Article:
By David Chaniott
Human guilt saturates the story of Jesus’s crucifixion. Pilate’s fecklessness, the corruption of the Sanhedrin, the bloodlust of the crowd. Barabbas’s unanswered murder. The soldier’s mockery and brutality. Jesus Christ is surrounded by thieves.
It was supposed piety that led the people to murder Christ; they accused Him of blaspheming. Yet something important was taking place. Isaiah said, “He didn’t have an impressive form or majesty that we should look at him, no appearance that we should desire him” (Isaiah 53:2). And “His appearance was so disfigured that he did not look like a man, and his form did not resemble a human being” (Isaiah 52:14). Yet people could not stop looking at Him.
In contrast, Christ’s innocence and meekness is constantly before us. He was silent in the face of Pilate. He was wounded and weak, unable to carry the heavy cross, so Simon of Cyrene was forced to do it for him. He thirsted. He called out, “My God, my God, why have you abandoned me?” (Mark 15:34). When “Jesus let out a loud cry and breathed his last” (v.37), His body gave out so fast that Pilate could not even believe He had already died.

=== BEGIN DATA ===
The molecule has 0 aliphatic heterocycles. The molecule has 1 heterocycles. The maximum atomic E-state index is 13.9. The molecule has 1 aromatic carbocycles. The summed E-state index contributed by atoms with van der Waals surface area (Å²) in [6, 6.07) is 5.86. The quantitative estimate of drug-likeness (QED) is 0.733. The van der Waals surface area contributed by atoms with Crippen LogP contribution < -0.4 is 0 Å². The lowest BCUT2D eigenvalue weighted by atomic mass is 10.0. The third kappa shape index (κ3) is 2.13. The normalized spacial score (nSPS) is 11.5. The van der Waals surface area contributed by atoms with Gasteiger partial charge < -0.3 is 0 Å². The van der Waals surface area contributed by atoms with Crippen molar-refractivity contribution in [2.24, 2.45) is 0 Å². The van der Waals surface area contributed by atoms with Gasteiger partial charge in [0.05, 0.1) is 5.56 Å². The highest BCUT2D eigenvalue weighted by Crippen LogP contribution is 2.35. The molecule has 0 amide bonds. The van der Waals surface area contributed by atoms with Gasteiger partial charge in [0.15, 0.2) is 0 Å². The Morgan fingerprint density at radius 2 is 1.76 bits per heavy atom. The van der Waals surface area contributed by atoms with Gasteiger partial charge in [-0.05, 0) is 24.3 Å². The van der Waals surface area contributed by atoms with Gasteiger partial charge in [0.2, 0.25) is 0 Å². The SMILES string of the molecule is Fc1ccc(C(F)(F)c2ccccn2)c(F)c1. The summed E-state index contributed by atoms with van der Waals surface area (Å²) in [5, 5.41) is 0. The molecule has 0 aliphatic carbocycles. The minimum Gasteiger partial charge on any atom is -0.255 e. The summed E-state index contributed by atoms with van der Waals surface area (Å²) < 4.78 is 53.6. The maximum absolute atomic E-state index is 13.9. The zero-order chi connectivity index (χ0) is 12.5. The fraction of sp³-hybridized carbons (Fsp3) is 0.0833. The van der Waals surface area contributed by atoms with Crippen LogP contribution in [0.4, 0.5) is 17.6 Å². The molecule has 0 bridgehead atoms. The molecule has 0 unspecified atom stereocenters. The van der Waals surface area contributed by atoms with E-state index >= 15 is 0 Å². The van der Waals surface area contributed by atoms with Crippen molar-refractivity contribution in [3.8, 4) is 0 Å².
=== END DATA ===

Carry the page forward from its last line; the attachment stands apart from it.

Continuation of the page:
In the crucifixion, God shoulders the heavy burden of our sin Himself in the Son. We can see ourselves in the people who took part in Jesus’s death. We want to believe we are like Mary, faithfully standing by Jesus’s side. But in our sin, we still ask Pilate’s questions of Jesus: “Are you really the king?” “What do we do with you?” We have only the thief’s hope—that having heaped insults on Him, Jesus will still remember us.
In knowing that Jesus is atoning for our sin, do we revel in His grace? Is our relief at the atonement mingled with the bloodthirst of the crowd?
On one hand, our sin puts us in rebellion toward God and causes us to hate Him—that makes us shout in our hearts, “Crucify him!” (v.13). Yet, in repentance, our only proper response to such a costly gift of grace for wretches such as ourselves is to accept the work of Christ.
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